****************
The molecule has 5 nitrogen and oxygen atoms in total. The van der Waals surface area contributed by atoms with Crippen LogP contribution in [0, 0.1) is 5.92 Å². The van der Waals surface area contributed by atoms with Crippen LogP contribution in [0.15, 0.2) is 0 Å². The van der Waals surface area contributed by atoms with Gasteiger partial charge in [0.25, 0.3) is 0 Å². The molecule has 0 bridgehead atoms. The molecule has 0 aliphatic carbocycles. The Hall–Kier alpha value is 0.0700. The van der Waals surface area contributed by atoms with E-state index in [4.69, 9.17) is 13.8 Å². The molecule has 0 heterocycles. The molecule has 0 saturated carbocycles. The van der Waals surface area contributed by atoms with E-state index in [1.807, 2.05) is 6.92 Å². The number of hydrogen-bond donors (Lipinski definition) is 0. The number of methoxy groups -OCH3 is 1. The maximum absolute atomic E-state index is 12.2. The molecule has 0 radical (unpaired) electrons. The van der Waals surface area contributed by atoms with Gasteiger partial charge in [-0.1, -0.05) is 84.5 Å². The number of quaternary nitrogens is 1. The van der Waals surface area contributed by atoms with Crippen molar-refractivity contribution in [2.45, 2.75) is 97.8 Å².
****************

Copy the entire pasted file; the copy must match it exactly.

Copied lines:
The molecule has 5 nitrogen and oxygen atoms in total. The van der Waals surface area contributed by atoms with Crippen LogP contribution in [0, 0.1) is 5.92 Å². The van der Waals surface area contributed by atoms with Crippen LogP contribution in [0.15, 0.2) is 0 Å². The van der Waals surface area contributed by atoms with Gasteiger partial charge in [0.25, 0.3) is 0 Å². The molecule has 0 bridgehead atoms. The molecule has 0 aliphatic carbocycles. The Hall–Kier alpha value is 0.0700. The van der Waals surface area contributed by atoms with E-state index in [4.69, 9.17) is 13.8 Å². The molecule has 0 heterocycles. The molecule has 0 saturated carbocycles. The van der Waals surface area contributed by atoms with E-state index in [1.807, 2.05) is 6.92 Å². The number of hydrogen-bond donors (Lipinski definition) is 0. The number of methoxy groups -OCH3 is 1. The maximum absolute atomic E-state index is 12.2. The molecule has 0 radical (unpaired) electrons. The van der Waals surface area contributed by atoms with Gasteiger partial charge in [-0.1, -0.05) is 84.5 Å². The number of quaternary nitrogens is 1. The van der Waals surface area contributed by atoms with Crippen molar-refractivity contribution in [2.45, 2.75) is 97.8 Å².